She wasn’t quite 5 feet tall and didn’t weigh 90 pounds soaking wet. She walked into the Apache Junction Food Bank thousands of times over 20 years completely put together – a stylish outfit with her nails, hair and make up done. As first impressions go, she gave off a no fuss attitude of someone who knew the score and could govern the whole place. And truth is, she knew more than most anyone in the building.
But, she could not keep her secret. Behind that attitude was a goodness to improve the human quality of life. And for two decades, this little spit fire of a lady helped more East Valley residents than we could possibly tally. It would be in the tens of thousands. Her story rivals any volunteerism tale in our nation and it happened right here in little Apache Junction, AZ.
Volunteers of the Apache Junction Food Bank and friends and family of Jo’s have been moved to tears several times in recent weeks. Josephine “Jo” Taylor passed away at 82 years old on August 27 after an infection. She was the longest involved resident in the Food Bank in its 35-year history having served on its Board of Directors, as Treasurer, Secretary, Bookkeeper and volunteer recruiter and trainer. Most recently she worked 5-8 hours a week in client services. It has been estimated she gave the nonprofit no less than 10,000 hours of her time. She received several Presidential Volunteer Service Awards, a recent one from President Obama was discovered by her kids.
She did not want to have services of any kind and instead wanted friends, family or community members touched by her or the Food Bank to make donations to the nonprofit in her name.
“Jo Taylor was one of my favorite volunteers,” said longtime Board Member and former President Gerry Hundt. “When I retired and decided to volunteer for the Food Bank my first trainer was Jo Taylor. Day one on the job was very interesting and demanding. Jo had her way of doing things (this was pro computers, so all records were hand written on 3X5 cards).
“Jo showed how much she cared for clients, she showed compassion, toughness and how much she cared for those in need. In her own quiet way Jo was a wonderful example of a volunteer who had the Food Bank’s mission front and center every day. I will miss her dearly.”
She was born in 1936 in Massillon Ohio and lost her husband when he was very young, leaving her with four small children, according to her daughter Janie. She worked in banking and moved to Corpus Christi, TX in 1981 where she met and married Bill Taylor in 1983. They settled in Apache Junction in 1997 after traveling around the county in a motor home for a few years.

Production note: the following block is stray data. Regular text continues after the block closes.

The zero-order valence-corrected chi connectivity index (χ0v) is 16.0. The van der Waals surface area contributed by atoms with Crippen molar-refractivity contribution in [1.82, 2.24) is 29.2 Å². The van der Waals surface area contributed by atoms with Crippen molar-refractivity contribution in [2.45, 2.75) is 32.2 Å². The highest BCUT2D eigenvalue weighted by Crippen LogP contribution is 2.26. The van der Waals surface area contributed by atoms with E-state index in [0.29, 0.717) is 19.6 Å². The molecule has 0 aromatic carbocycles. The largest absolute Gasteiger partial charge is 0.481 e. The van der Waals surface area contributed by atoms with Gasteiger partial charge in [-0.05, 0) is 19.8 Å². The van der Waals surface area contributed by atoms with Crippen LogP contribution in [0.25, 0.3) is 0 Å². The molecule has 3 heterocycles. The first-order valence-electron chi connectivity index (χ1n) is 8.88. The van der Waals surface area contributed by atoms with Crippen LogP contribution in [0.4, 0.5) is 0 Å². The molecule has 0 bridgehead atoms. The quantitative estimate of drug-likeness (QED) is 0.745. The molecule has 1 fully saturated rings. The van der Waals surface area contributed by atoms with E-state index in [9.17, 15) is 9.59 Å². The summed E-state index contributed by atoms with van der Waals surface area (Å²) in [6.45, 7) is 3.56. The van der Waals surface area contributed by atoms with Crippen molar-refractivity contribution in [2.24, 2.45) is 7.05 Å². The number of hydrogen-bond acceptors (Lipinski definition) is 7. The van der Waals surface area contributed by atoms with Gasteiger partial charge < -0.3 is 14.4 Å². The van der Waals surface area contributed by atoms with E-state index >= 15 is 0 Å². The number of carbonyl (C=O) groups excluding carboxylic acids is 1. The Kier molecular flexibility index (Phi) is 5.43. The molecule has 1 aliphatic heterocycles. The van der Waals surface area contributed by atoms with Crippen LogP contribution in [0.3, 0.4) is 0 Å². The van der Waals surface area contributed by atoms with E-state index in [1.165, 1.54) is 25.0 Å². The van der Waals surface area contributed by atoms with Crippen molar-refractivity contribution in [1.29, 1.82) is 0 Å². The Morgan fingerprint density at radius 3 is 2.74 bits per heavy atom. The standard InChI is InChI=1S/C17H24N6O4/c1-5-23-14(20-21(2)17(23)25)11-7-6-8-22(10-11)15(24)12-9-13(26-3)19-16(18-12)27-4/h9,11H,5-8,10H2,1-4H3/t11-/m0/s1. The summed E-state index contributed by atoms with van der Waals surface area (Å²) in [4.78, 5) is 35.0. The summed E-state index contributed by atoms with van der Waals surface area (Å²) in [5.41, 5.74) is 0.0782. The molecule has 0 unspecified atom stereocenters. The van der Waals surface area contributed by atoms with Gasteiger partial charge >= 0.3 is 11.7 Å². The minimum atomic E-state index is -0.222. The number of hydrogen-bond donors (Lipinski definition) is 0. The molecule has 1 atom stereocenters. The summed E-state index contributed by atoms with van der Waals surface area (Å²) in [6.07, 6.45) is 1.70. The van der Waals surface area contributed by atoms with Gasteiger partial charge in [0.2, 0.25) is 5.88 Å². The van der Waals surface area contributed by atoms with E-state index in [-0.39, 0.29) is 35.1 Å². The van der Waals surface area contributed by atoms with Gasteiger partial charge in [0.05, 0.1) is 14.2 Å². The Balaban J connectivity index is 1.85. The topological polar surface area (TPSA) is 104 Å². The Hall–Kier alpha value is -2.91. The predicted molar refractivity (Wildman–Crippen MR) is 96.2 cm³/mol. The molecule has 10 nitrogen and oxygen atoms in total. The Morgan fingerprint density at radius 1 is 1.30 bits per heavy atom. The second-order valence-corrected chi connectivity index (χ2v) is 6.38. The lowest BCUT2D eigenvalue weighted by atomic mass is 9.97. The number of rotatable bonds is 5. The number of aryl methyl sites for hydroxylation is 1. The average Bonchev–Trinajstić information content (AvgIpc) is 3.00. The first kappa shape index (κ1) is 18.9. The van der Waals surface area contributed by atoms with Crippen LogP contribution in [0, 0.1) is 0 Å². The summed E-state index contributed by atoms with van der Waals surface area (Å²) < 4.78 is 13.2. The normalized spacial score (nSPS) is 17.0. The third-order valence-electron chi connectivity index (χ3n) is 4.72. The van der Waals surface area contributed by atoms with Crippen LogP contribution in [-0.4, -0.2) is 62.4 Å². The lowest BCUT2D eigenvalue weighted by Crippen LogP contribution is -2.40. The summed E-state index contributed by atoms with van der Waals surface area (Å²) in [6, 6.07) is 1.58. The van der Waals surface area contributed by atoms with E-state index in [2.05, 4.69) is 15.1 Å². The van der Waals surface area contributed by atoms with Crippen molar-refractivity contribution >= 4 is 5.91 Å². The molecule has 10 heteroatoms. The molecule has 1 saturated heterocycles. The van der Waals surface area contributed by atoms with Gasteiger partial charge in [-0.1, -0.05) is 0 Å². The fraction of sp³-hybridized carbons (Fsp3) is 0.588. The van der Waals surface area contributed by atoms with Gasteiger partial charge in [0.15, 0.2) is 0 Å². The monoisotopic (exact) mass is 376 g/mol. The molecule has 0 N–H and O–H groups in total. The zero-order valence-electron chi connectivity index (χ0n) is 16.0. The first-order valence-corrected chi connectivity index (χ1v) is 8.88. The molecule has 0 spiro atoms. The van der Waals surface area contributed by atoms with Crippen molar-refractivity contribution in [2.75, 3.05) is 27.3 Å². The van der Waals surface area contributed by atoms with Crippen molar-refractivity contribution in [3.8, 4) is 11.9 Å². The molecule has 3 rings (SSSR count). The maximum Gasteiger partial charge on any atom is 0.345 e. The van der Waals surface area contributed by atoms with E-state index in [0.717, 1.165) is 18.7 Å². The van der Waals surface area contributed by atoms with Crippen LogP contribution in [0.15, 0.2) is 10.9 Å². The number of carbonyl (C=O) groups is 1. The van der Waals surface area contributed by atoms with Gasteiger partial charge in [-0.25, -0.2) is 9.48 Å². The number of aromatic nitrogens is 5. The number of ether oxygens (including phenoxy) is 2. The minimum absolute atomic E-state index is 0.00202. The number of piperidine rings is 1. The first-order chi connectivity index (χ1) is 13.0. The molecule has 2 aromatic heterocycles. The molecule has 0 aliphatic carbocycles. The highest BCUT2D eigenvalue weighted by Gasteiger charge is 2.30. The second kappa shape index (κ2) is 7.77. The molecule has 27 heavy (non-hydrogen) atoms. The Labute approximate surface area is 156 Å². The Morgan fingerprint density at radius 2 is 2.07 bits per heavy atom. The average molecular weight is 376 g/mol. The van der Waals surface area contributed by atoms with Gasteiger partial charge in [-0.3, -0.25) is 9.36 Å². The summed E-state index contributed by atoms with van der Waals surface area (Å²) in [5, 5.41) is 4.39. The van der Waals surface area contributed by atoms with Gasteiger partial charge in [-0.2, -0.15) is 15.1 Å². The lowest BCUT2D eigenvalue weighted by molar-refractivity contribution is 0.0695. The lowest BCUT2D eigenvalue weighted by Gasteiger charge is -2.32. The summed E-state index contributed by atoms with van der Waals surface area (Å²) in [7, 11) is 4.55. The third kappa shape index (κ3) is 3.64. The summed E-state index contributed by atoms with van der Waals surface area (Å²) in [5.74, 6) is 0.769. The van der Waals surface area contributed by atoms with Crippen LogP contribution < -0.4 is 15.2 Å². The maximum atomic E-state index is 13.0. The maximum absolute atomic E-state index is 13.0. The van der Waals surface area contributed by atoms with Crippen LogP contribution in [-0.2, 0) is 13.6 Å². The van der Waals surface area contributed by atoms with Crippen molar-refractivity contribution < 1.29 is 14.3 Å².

“Mom loved volunteering at the Food Bank all these years;” Janie said. “She loved helping and being busy She also volunteered at a local hospital. She loved playing cards, especially Bridge; and the rest of her spare time was filled with shopping or "junking" with friends or taking in the shows at Hale Theater.”
“Jo was my good friend and my mentor,” said volunteer Sandy Steinert, who worked along side Jo. “She was the one who realized I had what it takes to care about our clients and to have an open heart to serve their needs. She brought out a side of me I didn't realize even existed. Her quiet sense of humor was the best. We hit it off immediately and we encouraged each other. We became good friends. I will miss her so very much.” She is survived by four children; Jeff, GayLynn, Janie, and David; twelve grandchildren, and two great grandchildren; and was preceded in death by her husband, Bill, and a daughter, Susan.
To donate to the Food Bank or volunteer, go to www.ajfoodbank.org, call 480-983-2995 or stop by 575 N. Idaho Road, #701, Apache Junction, AZ 85119.
The AJFB serves nearly 15,000 eligible families of the East Valley annually providing five days of food a month. More than 130 volunteers give over 14,000 hours to the nonprofit each year and it is always seeking more assistance and volunteerism.